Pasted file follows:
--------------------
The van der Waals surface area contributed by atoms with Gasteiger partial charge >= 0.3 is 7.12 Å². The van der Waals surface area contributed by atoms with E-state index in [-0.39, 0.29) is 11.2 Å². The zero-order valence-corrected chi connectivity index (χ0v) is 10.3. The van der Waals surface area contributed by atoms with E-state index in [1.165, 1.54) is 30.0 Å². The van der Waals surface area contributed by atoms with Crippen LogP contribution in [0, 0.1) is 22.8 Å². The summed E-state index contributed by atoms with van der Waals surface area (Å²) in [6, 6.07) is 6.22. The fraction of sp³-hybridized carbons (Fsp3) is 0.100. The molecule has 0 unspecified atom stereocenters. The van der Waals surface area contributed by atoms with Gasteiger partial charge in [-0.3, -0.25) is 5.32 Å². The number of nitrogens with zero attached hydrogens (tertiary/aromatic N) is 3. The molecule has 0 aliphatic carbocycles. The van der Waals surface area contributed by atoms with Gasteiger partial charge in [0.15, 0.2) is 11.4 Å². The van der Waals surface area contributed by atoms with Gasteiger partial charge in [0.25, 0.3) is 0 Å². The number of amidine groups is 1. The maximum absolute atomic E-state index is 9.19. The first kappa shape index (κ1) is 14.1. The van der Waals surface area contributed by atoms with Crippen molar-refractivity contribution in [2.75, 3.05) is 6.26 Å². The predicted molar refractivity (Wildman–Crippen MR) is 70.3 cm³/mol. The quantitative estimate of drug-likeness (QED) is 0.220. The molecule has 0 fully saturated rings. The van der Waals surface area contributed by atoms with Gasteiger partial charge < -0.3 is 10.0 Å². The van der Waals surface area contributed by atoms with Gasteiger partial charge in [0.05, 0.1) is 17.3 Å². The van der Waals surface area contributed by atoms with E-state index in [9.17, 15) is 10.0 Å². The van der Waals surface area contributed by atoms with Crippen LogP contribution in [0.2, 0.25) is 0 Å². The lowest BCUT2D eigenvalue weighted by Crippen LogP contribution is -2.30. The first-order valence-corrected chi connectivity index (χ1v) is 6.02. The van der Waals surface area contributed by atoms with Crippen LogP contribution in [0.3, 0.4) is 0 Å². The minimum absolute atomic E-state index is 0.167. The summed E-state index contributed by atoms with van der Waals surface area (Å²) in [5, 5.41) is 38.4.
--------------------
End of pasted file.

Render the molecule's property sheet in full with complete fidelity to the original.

The van der Waals surface area contributed by atoms with Gasteiger partial charge >= 0.3 is 7.12 Å². The van der Waals surface area contributed by atoms with E-state index in [-0.39, 0.29) is 11.2 Å². The zero-order valence-corrected chi connectivity index (χ0v) is 10.3. The van der Waals surface area contributed by atoms with E-state index in [1.165, 1.54) is 30.0 Å². The van der Waals surface area contributed by atoms with Crippen LogP contribution in [0, 0.1) is 22.8 Å². The summed E-state index contributed by atoms with van der Waals surface area (Å²) in [6, 6.07) is 6.22. The fraction of sp³-hybridized carbons (Fsp3) is 0.100. The molecule has 0 unspecified atom stereocenters. The van der Waals surface area contributed by atoms with Gasteiger partial charge in [-0.3, -0.25) is 5.32 Å². The number of nitrogens with zero attached hydrogens (tertiary/aromatic N) is 3. The molecule has 0 aliphatic carbocycles. The van der Waals surface area contributed by atoms with Gasteiger partial charge in [0.15, 0.2) is 11.4 Å². The van der Waals surface area contributed by atoms with Gasteiger partial charge in [0.25, 0.3) is 0 Å². The number of amidine groups is 1. The maximum absolute atomic E-state index is 9.19. The first kappa shape index (κ1) is 14.1. The van der Waals surface area contributed by atoms with Crippen molar-refractivity contribution in [2.75, 3.05) is 6.26 Å². The predicted molar refractivity (Wildman–Crippen MR) is 70.3 cm³/mol. The quantitative estimate of drug-likeness (QED) is 0.220. The molecule has 0 fully saturated rings. The van der Waals surface area contributed by atoms with Gasteiger partial charge < -0.3 is 10.0 Å². The van der Waals surface area contributed by atoms with Gasteiger partial charge in [0.05, 0.1) is 17.3 Å². The van der Waals surface area contributed by atoms with E-state index in [9.17, 15) is 10.0 Å². The van der Waals surface area contributed by atoms with Crippen LogP contribution in [0.2, 0.25) is 0 Å². The lowest BCUT2D eigenvalue weighted by Crippen LogP contribution is -2.30. The first-order valence-corrected chi connectivity index (χ1v) is 6.02. The van der Waals surface area contributed by atoms with Crippen LogP contribution in [0.3, 0.4) is 0 Å². The minimum absolute atomic E-state index is 0.167. The summed E-state index contributed by atoms with van der Waals surface area (Å²) in [5, 5.41) is 38.4.